LGBTQ

LGBTQ+ activists sentenced to death in Iran for ‘promoting homosexuality’

Sareh (Zahra) Sediqi Hamedani was arrested by the Islamic Revolutionary Guard Corps for “promoting homosexuality” in October 2021. (YouTube/6rangIran)

Two LGBTQ+ activists have been sentenced to death in Iran for “promoting homosexuality”.

According to the Kurdish human rights organisation Hengaw, Zahra Sediqi Hamedani, also known as “Sareh”, 31, and Elham Chubdar, 24, were both sentenced to death for “corruption on Earth” through the promotion of homosexuality.

Their joint case was decided by the Revolutionary Court in Urmia, Iran, part of a special Islamic court system in the country.

They are currently being held in Urmia Central Prison.

The two women were convicted of “promoting homosexuality”, as well as “promoting Christianity” and “communicating with the media opposing the Islamic Republic”, in January this year.

At the time of Hamedani’s arrest when she attempted to flee the country in October 2021, the Iranian branch of Amnesty International said: “The criminalisation of LGBTI people perpetuates violence and discrimination against them.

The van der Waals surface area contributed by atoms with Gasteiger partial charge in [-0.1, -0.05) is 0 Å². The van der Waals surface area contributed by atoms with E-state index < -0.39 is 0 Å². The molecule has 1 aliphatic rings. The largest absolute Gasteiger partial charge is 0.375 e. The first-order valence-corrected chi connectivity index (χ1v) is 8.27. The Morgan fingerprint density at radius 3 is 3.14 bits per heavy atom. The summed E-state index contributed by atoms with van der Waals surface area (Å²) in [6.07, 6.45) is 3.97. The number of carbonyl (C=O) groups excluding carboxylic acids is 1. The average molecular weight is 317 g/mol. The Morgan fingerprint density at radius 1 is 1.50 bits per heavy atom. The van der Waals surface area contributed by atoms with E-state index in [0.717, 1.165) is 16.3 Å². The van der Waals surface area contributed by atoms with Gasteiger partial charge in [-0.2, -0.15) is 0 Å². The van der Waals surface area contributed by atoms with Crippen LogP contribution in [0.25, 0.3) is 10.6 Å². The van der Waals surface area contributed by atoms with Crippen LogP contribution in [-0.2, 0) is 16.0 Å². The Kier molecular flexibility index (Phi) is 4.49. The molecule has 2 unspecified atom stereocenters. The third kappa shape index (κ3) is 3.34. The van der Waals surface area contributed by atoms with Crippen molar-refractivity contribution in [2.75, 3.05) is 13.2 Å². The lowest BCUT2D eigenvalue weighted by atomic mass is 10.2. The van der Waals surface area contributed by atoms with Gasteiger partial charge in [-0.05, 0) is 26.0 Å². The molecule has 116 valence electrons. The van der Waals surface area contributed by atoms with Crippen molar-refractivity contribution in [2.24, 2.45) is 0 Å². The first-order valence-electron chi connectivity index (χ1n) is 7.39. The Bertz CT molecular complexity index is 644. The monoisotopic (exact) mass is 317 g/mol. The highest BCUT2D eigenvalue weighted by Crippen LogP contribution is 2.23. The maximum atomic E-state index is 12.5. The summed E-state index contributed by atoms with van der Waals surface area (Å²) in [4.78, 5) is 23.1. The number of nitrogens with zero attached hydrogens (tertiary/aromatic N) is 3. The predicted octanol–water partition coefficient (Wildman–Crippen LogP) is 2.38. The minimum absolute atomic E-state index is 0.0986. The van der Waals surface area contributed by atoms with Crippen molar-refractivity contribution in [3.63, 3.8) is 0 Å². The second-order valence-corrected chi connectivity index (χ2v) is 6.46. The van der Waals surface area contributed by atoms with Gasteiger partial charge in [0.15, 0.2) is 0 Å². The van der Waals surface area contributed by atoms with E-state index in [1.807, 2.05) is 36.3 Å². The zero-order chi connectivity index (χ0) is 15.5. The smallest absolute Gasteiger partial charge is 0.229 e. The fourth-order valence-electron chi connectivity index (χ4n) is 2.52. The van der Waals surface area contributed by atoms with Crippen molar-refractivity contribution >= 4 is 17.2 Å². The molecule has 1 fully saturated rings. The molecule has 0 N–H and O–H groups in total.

“We renew our calls on Iran’s authorities to decriminalise same-sex sexual conduct; immediately release all those detained on the basis of their identity or for defending LGBTI rights; and adopt legislation to respect and protect the human rights of LGBTI people.”

Amnesty International later demanded the LGBTQ+ activist’s release in a letter to the chief justice of Iran, but to no avail.

Speaking to The Jerusalem Post, British LGBTQ+ rights activist Peter Tatchell said: “Zahra Sediqi Hamedani and Elham Chubdar are both accused of being LGBTQ+ activists and have been sentenced to death on the charge of ‘Corruption on Earth’ through the promotion of homosexuality.

“This very grave catch-all charge is often used against critics of the regime and those who express opinions that are not compliant with Islamic orthodoxy. It normally results in execution.”

Tatchell noted that Hamedani “reportedly had no access to a lawyer during her 10 months detention” and described Iran as “notorious for unfair trials”.

He added: “They will probably be hanged using the barbaric long, slow strangulation method; much favoured by the Iranian regime in order to maximise the victim’s suffering.”

Under Iran’s 2013 Islamic penal code, same-sex conduct between both men and women is criminalised, and punishable with flogging or the death penalty.

Even where no sex has taken place, LGBTQ+ people can also be arrested for affectionate behaviour “such as kissing or lustful touching”.

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